"9/11 | Coming Together" 20th Anniversary Special

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March 31, 2021 | #99 Piping Up! Organ Concerts at Temple Square

Piping Up! Organ Concerts at Temple Square is streamed online every Wednesday at 12:00 noon MDT. Piping Up! can be viewed on TheTabernacleChoir.org, the Choir’s YouTube channel, the Choir’s Facebook page, and Broadcasts.ChurchofJesusChrist.org. When concerts are concluded, they are available for on-demand viewing on the Choir’s website, YouTube and Facebook.

These programs continue the tradition of noon organ recitals at Temple Square—a tradition that has lasted for more than a century. The concerts are produced without an audience and comply with all COVID-19 guidelines. Each concert will feature a different Tabernacle or Temple Square organist and is hosted by Luke Howard.

Repertoire

Organist: Joseph Peeples

1. Toccata on "Jesus, Lover of My Soul". . . . . . . . . . . . . . . . . . . . . . . . . . . . David Bednall
2. a. Fantasia on "Valet will ich dir geben" (BWV 735) . . . . . . . Johann Sebastian Bach
    b. Herzlich tut mich verlangen . . . . . . . . . . . . . . . . . . . . . . . . . . . . . .Johannes Brahms
3. a. Come, Come, Ye Saints . . . . . . . . . . . . . . . . . . . . . . . . . . . . . . . . . . . . arr. by organist
    b. An Old Melody: Deep River. . . . . . . . . . . . . . . . . . . . . . . . . . . . . . . . . . arr. by organist
4. Fantasy on "Easter Hymn" . . . . . . . . . . . . . . . . . . . . . . . . . . . . . . . . . . .William H. Harris

Focus Piece

An on-going feature of Piping Up! Organ Concerts at Temple Square is a focus piece with additional inspirational background on a specific repertoire selection. Written by host Luke Howard, a professor of music at Brigham Young University, the focus piece connects the music in a unique way to lift and inspire listeners.

“Herzlich tut mich verlangen” (Brahms)

Brahms’s compositional style is distinctive. Of all the great composers working in the second half of the 19th century, he was perhaps the most committed to music of the past. He idolized Beethoven, collected first editions of Mozart and Haydn, and was the editor for the published editions of the music of Handel, Bach, and Couperin. So the forms in which Brahms chose to write were typically conventional more than modern. He favored a good solid bass line, so the rich harmonies in the other parts could work in conjunction with a dependable harmonic reference point. He loved to play around with rhythm and meter—cross-rhythms, syncopations, hemiola, ties across the bar-line—momentarily unsettling the regularity of beat. And while he avoided “program music,” or the retelling of a dramatic narrative through instrumental composition, that didn’t prevent Brahms from expressing in his instrumental music a certain “Affekt,” as it’s called in German, the outward manifestation of a particular emotion.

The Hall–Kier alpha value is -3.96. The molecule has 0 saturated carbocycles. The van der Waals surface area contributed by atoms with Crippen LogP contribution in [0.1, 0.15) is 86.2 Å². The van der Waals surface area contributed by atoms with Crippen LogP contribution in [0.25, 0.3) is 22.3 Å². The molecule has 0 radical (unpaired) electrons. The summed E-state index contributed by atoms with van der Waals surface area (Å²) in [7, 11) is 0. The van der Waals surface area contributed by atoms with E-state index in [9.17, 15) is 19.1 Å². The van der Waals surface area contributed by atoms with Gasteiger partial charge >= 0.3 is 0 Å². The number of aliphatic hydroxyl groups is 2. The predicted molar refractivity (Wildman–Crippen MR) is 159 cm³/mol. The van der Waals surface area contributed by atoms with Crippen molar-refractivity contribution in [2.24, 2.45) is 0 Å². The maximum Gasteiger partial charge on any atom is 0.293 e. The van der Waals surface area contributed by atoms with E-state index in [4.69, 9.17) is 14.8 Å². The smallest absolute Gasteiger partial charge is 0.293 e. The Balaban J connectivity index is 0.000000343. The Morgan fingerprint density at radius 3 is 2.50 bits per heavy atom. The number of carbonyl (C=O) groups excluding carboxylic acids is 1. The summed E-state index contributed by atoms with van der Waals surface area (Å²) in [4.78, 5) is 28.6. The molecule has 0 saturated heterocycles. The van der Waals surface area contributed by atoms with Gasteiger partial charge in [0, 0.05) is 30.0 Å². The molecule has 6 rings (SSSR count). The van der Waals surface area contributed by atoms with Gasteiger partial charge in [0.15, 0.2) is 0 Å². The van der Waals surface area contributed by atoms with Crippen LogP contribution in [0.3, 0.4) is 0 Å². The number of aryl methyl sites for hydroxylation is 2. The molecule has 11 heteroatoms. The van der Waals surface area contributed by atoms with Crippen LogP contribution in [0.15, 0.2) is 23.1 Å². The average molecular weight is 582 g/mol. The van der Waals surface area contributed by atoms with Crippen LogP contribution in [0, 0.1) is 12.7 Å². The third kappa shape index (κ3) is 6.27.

In his second organ setting of “Herzlich tut mich verlangen,” Brahms demonstrates all of these traits, along with the ability, gleaned through his study of Bach’s music, to represent belief and faith through instrumental music. While an inner voice beats a steady pulse of repeated notes, almost imperceptible in the texture, the right-hand plays shifting, unsteady figures, sometimes gathered into 8 groups of 3 instead of the expected 6 groups of 4. The meter changes from 6/4 to 4/4 without warning in the middle of the piece, then changes back again. These rhythmic and metric traits express instability, an unsettling detachment from the regular pulse of life.

The harmonies remain mostly conventional in A minor until the stunning slow-motion cascade of chromatic syncopation at the words “this bad world” printed above the chorale tune in the pedal. That painful chromaticism continues to flavor the remainder of the prelude until the final cadence, the only restful moment in the entire prelude, at the words “O Jesus, come now.” Clearly, Brahms has used his own compositional vocabulary in this work to express grief over death, and a yearning for rescue from eternal death. Bach himself may not have been able to express those feelings more powerfully.